Arsenal’s infamous nine-year trophy drought is finally over after the club battled back from two goals down to beat Hull City 3-2 in the FA Cup final on Saturday.
They needed extra-time to do it, however. Arsene Wenger’s side conceded twice in the opening seven minutes, thanks to strikes from defenders James Chester and Curtis Davies, but fought their way back into the game at Wembley and completed the comeback in the 109th minute—Aaron Ramsey finally finding the target after a litany of earlier misses to spark wild celebrations in one half of Wembley.
Santi Cazorla had earlier completed a frantic opening 15 minutes with a sublime free-kick to make it 2-1, before Laurent Koscielny beat Allan McGregor from close range with 20 minutes remaining to ultimately send the game into extra-time.
Arsenal rode their luck in the closing minutes, substitute Sone Aluko nearly finding the net from out wide after Lukasz Fabianski had rushed recklessly from his line, but held on to lift their first trophy since they won the same competition on penalties in 2005.
Afterwards, Wenger told ITV:
We wanted to make history tonight and win the game and we did that in both ways—how not to start the Cup final and how to come back.
I think it was a turning point in the life time of this team—to know they can win in that way was really important today.
It would have been terrible [to lose] but we came back. I've praised the spirit of this team and they showed that today.
Arsenal, the clear favourites going into the match, named a near full-strength side—bar goalkeeper Lukasz Fabianski, who retained his place ahead of usual No. 1 Wojciech Szczesny having played in Arsenal’s entire run to the final.
Hull, meanwhile, seemed to select a side that embraced their status as underdogs—Steve Bruce opting for what was effectively a 5-4-1 system, with Liam Rosenior and Ahmed Elmohamady playing as wing-backs, and Matty Fryatt the side’s only recognised striker.
If nerves are to be expected on the big occasion, then they certainly did not come from Hull. Despite their ostensibly defensive setup, the Tigers were ahead inside three minutes having enjoyed almost all the possession prior to that.
The goal was perhaps slightly fortuitous, but it sparked the game into life. Elmohamady’s decision to send a long corner to the unmarked Tom Huddlestone at the edge of the area was a clever one, but they appeared to be little imminent danger as the ex-Tottenham player’s first-time volley appeared to be arrowing well wide of goal. But there was Chester alone in space, the defender adjusting his feet to send the ball curling around Lukas Fabianski’s reach and inside the far post.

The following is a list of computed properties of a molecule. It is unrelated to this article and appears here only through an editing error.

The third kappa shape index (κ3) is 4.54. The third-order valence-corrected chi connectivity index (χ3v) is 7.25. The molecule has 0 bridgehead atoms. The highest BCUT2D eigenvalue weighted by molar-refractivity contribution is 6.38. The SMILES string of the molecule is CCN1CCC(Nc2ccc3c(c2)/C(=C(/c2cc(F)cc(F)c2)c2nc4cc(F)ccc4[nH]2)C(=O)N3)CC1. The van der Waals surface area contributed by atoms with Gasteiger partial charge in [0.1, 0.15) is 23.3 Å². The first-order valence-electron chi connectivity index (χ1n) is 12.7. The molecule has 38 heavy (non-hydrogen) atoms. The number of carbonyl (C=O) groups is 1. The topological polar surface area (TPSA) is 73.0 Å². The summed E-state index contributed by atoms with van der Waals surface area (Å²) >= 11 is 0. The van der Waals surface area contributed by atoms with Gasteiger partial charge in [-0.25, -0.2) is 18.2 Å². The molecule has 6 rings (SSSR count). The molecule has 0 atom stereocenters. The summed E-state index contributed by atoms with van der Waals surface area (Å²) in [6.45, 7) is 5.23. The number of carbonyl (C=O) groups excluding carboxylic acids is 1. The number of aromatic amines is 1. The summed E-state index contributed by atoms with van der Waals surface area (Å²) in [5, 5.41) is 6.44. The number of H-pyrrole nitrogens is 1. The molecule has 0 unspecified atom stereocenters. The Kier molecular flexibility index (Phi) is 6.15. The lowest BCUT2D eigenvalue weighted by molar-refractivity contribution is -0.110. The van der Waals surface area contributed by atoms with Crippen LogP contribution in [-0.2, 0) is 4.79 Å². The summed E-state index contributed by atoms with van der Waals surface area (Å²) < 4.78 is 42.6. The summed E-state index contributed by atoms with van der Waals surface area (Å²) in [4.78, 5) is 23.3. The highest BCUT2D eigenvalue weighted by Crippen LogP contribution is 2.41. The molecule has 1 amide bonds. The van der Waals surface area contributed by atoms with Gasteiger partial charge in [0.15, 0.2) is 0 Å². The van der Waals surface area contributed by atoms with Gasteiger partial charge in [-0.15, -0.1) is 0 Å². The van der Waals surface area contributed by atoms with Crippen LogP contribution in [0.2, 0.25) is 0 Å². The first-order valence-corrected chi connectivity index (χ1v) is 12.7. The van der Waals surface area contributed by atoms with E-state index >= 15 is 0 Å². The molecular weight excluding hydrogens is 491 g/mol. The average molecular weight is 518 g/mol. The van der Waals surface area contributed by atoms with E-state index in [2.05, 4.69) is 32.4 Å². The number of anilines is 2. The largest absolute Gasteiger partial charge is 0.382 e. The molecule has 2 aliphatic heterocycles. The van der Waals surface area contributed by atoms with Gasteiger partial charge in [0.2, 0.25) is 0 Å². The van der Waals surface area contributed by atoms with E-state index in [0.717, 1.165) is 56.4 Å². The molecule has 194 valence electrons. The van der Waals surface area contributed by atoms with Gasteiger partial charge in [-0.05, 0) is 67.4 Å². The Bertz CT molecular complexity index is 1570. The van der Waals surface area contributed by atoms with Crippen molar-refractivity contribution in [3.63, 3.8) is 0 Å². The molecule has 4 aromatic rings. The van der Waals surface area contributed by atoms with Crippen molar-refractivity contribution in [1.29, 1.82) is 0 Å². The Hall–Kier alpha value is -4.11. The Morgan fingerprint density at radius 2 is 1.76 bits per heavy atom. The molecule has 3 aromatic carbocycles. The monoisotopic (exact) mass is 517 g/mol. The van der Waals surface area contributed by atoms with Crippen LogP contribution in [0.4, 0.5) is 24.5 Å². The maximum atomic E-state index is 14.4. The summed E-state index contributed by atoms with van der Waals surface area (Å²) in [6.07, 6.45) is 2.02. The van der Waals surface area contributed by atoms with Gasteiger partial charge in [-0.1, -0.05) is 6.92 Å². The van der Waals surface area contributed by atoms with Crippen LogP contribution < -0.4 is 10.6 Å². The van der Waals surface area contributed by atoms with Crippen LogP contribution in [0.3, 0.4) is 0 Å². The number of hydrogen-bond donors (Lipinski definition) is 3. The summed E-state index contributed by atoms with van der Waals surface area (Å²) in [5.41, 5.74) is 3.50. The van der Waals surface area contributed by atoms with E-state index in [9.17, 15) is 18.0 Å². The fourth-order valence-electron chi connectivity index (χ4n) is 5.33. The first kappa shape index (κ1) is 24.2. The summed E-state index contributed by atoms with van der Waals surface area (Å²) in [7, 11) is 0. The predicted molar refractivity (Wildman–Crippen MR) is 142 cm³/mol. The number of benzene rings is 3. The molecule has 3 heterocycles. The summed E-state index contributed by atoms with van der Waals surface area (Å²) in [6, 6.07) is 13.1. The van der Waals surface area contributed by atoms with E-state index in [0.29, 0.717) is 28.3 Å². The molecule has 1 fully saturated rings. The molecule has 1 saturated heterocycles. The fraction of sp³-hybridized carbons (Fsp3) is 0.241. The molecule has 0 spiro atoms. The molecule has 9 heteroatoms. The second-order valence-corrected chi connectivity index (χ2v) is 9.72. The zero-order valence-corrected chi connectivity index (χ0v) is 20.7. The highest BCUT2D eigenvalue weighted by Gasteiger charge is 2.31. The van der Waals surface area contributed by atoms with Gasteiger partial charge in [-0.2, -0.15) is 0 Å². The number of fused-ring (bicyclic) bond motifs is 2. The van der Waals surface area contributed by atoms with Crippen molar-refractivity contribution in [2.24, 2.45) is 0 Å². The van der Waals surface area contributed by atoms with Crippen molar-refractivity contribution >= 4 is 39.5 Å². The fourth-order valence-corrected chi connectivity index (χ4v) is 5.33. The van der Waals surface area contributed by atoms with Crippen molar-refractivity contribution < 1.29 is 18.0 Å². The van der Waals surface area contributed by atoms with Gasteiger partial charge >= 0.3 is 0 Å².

Arsenal had not conceded once in the two Premier League meetings between the sides this season, yet four minutes later they found themselves two adrift. Stephen Quinn evaded Cazorla down the right and put in a dangerous cross for Alex Bruce, one the defender met awkwardly, failing to get a perfect contact.
Nevertheless, his header bounced up off the turf, hit the post and, with Fabianski still sprawled across the floor, fell perfectly into the path of Davies for the captain to drive home.
Wenger, who had already been looking on with barely concealed disdain, could only throw up his hands in despair at the awful start his side had made.
Bruce nearly had one himself minutes later—Kieran Gibbs clearing from under his crossbar—as the Gunners continued to struggle from set-pieces.
Their first chance would come from such a situation, however, and Cazorla would make the most of it to pull his side into the contest. Bruce this time was the culprit, fouling the Spaniard when he had little need to, and the diminutive playmaker punished him to the fullest extent—powering the free-kick past McGregor from 25 yards.
This time it was Steve Bruce, standing on the edge of his technical area, who was left to blow his cheeks out in exasperation.